This tumultuous year has proven the essential nature of nonpartisan local news. Every day we bring you news critical to staying informed and active in the community. Join us with a tax-deductible donation.
The competition is stiff — Topeka, Kansas wants to win so badly it changed its name for a month, a mayor in Minnesota jumped into a frigid Lake Superior to demonstrate his city’s resolve and Sarasota Florida’s mayor took a swim with sharks.
But Fullerton is in there fighting to become one of Google’s ultra high-speed internet cities. And so is Mission Viejo.
The first test city has already been selected, Google’s hometown of Mountain View, Ca. But there are openings for more places to test Google’s new internet connection system, which is supposed to be far faster than most current cable or telephone dsl lines.
Fullerton joined the national scramble this month when it voted unanimously to submit an application to Google. The city’s school districts joined the effort and Fullerton and Mission Viejo asked residents to jump in with direct pleas to Google.
In an announcement Google said, “Our networks will deliver internet speeds more than 100 times faster than what most Americans have access to today.” Go here for a map of the competitors posted by Google.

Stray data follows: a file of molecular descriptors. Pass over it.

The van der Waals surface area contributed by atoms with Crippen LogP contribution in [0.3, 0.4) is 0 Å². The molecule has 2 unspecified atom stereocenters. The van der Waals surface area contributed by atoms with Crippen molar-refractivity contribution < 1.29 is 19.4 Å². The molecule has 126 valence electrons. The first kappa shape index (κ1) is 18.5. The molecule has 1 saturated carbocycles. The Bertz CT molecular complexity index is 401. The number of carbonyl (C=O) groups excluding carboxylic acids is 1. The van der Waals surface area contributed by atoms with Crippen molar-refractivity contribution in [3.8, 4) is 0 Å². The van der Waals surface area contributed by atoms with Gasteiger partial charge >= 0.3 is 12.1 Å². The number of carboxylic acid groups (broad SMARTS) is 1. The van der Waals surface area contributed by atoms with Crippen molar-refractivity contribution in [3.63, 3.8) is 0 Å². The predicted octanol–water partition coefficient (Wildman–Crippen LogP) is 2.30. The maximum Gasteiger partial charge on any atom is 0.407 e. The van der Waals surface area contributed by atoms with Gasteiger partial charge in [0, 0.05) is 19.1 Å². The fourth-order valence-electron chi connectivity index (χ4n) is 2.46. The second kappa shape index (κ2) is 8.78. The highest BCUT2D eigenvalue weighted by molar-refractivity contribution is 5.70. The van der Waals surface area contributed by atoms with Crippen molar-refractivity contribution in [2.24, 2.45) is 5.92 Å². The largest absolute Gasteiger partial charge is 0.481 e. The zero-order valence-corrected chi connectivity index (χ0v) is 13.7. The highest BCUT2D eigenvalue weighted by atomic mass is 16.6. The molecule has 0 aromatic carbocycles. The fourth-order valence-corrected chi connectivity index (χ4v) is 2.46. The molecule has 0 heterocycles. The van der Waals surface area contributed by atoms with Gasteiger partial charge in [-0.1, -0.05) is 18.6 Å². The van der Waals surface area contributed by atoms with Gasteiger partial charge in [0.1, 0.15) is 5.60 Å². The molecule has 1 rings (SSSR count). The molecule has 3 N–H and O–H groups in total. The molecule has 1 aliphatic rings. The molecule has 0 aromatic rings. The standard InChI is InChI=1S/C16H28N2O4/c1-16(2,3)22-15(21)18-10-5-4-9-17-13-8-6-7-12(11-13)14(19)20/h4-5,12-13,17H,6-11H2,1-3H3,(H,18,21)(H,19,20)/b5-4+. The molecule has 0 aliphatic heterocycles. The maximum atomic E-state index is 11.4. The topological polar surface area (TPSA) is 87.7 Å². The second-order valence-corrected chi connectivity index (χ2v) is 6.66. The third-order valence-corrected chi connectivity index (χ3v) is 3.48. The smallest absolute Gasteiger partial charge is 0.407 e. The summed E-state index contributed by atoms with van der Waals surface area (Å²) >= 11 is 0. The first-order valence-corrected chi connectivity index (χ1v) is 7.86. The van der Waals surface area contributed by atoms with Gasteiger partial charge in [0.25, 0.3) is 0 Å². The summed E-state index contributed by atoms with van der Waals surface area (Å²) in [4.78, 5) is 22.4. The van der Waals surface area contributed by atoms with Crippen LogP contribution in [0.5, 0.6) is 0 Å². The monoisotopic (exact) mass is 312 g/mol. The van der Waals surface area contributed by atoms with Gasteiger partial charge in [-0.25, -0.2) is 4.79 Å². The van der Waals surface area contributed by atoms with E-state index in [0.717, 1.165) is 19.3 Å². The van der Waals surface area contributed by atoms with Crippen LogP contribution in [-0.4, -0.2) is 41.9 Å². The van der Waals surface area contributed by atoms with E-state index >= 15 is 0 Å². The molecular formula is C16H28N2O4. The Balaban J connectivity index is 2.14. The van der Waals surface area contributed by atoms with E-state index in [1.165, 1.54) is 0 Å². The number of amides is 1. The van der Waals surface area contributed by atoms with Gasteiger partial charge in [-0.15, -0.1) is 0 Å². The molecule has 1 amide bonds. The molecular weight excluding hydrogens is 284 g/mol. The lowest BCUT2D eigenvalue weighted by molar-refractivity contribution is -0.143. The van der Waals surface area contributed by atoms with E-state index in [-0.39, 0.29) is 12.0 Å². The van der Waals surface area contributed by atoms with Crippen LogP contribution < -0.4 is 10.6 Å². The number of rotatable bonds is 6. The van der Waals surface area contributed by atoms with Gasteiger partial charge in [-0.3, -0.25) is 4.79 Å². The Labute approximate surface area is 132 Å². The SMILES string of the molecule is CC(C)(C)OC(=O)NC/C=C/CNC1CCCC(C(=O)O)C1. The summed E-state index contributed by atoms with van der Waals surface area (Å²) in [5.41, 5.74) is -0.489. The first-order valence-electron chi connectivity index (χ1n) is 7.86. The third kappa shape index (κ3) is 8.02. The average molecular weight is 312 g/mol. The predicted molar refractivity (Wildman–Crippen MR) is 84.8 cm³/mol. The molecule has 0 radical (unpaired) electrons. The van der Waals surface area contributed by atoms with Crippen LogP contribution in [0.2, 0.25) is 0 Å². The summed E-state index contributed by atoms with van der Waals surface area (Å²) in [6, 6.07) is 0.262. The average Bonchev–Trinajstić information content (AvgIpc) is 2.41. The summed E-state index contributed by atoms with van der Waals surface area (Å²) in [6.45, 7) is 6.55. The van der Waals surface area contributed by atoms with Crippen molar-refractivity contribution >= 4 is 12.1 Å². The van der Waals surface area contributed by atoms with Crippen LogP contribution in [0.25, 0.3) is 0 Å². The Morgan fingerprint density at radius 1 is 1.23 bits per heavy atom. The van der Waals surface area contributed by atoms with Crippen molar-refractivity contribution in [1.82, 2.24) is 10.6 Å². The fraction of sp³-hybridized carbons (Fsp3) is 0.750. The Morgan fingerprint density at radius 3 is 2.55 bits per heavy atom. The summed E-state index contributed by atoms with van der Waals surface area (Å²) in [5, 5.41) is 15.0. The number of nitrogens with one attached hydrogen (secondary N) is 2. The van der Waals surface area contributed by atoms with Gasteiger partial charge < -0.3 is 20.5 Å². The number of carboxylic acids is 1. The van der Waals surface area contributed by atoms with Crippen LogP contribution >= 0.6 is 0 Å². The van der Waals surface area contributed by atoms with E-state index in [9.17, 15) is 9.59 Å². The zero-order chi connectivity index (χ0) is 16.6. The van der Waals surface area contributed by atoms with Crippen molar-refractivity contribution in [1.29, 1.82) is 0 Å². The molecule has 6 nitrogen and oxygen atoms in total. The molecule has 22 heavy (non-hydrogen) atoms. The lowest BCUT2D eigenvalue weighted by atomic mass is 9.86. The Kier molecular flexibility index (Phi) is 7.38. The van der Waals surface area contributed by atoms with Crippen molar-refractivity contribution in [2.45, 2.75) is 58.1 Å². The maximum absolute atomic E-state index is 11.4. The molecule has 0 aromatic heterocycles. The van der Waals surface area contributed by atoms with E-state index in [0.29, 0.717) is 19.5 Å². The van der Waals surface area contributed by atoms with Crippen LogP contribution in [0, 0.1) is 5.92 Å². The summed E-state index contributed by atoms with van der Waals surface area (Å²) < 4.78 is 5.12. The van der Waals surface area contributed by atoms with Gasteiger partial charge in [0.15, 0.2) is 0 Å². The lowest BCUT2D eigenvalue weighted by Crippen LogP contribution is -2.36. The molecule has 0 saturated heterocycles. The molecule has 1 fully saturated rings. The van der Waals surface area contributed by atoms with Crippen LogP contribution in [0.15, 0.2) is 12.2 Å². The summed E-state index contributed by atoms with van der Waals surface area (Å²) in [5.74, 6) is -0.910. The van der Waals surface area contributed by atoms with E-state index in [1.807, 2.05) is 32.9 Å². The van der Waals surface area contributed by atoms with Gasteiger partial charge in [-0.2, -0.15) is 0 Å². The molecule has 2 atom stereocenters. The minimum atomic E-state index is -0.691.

The U.S. trails many other nations, including Japan and Korea, in very fast, less expensive internet access, according to broadband advocacy organizations.
Google didn’t say how it will provide internet connections or what it will cost cities or consumers to participate in the test, only that the price will be “competitive.” It’s designed for communities between 50,000 and 500,000 people — Fullerton has about 130,000 residents, according to 2008 census estimates and Mission Viejo has about 100,000.
Google said it expects to announce the winners around the end of the year.
Super fast internet connections could help Fullerton attract new industries, particularly those connected to Hollywood, according to a Fullerton city staff report. In addition to film editing, the report to the council said the health and education industries rely on very high speed internet connections.
To win, cities also must demonstrate that residents support the project. That means no law suits or other wrangling over tearing up streets to install Google’s Fiber for Communities Program.
Enthusiasm in some parts of the nation is so strong that in Topeka, Kansas, for example, mayor Bill Bunten issued a proclamation unofficially changing the town’s name for the month of March to Google, Kansas.
In Minnesota, Duluth Mayor Don Ness leaped into icy Lake Superior in a quest to impress Google and Sarasota, Florida Mayor Richard Clapp jumped into a shark tank. No, the sharks weren’t maneaters. They were bonnetheads, a smaller relative of the hammerhead shark.